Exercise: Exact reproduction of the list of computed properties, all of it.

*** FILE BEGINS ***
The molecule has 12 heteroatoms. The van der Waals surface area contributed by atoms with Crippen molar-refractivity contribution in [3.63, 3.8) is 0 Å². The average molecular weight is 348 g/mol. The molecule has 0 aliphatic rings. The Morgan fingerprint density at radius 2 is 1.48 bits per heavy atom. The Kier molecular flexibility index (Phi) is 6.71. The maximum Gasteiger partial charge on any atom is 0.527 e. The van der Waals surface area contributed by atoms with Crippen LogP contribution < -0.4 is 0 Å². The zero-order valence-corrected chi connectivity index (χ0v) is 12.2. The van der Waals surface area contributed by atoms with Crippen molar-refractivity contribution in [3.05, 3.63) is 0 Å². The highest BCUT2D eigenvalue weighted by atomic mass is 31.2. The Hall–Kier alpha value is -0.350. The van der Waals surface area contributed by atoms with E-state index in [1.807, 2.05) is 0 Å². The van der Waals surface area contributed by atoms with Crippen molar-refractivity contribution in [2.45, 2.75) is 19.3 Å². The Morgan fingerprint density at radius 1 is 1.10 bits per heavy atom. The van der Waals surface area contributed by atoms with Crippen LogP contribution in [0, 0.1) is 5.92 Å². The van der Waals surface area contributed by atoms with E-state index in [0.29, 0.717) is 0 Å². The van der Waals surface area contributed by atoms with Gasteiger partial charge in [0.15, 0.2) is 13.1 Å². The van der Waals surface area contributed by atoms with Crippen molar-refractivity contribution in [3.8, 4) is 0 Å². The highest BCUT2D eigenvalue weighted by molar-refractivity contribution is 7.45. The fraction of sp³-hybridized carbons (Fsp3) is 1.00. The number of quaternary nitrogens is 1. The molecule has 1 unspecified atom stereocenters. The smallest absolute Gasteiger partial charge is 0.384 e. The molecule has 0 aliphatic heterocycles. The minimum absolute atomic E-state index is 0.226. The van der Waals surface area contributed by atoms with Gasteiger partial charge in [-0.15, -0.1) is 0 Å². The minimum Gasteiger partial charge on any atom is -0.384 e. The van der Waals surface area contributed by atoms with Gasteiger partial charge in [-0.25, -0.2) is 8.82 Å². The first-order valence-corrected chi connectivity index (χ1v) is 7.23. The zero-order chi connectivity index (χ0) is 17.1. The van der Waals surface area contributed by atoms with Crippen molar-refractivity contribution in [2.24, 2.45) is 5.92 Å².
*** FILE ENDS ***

The molecule has 12 heteroatoms. The van der Waals surface area contributed by atoms with Crippen molar-refractivity contribution in [3.63, 3.8) is 0 Å². The average molecular weight is 348 g/mol. The molecule has 0 aliphatic rings. The Morgan fingerprint density at radius 2 is 1.48 bits per heavy atom. The Kier molecular flexibility index (Phi) is 6.71. The maximum Gasteiger partial charge on any atom is 0.527 e. The van der Waals surface area contributed by atoms with Crippen LogP contribution < -0.4 is 0 Å². The zero-order valence-corrected chi connectivity index (χ0v) is 12.2. The van der Waals surface area contributed by atoms with Crippen molar-refractivity contribution in [3.05, 3.63) is 0 Å². The highest BCUT2D eigenvalue weighted by atomic mass is 31.2. The Hall–Kier alpha value is -0.350. The van der Waals surface area contributed by atoms with E-state index in [1.807, 2.05) is 0 Å². The van der Waals surface area contributed by atoms with Crippen molar-refractivity contribution in [2.45, 2.75) is 19.3 Å². The Morgan fingerprint density at radius 1 is 1.10 bits per heavy atom. The van der Waals surface area contributed by atoms with Crippen LogP contribution in [0, 0.1) is 5.92 Å². The van der Waals surface area contributed by atoms with E-state index in [0.29, 0.717) is 0 Å². The van der Waals surface area contributed by atoms with Gasteiger partial charge in [0.15, 0.2) is 13.1 Å². The van der Waals surface area contributed by atoms with Crippen molar-refractivity contribution in [3.8, 4) is 0 Å². The highest BCUT2D eigenvalue weighted by molar-refractivity contribution is 7.45. The fraction of sp³-hybridized carbons (Fsp3) is 1.00. The number of quaternary nitrogens is 1. The molecule has 1 unspecified atom stereocenters. The smallest absolute Gasteiger partial charge is 0.384 e. The molecule has 0 aliphatic heterocycles. The minimum absolute atomic E-state index is 0.226. The van der Waals surface area contributed by atoms with Gasteiger partial charge in [-0.15, -0.1) is 0 Å². The minimum Gasteiger partial charge on any atom is -0.384 e. The van der Waals surface area contributed by atoms with Gasteiger partial charge in [-0.25, -0.2) is 8.82 Å². The first-order valence-corrected chi connectivity index (χ1v) is 7.23. The zero-order chi connectivity index (χ0) is 17.1. The van der Waals surface area contributed by atoms with Crippen molar-refractivity contribution in [2.24, 2.45) is 5.92 Å².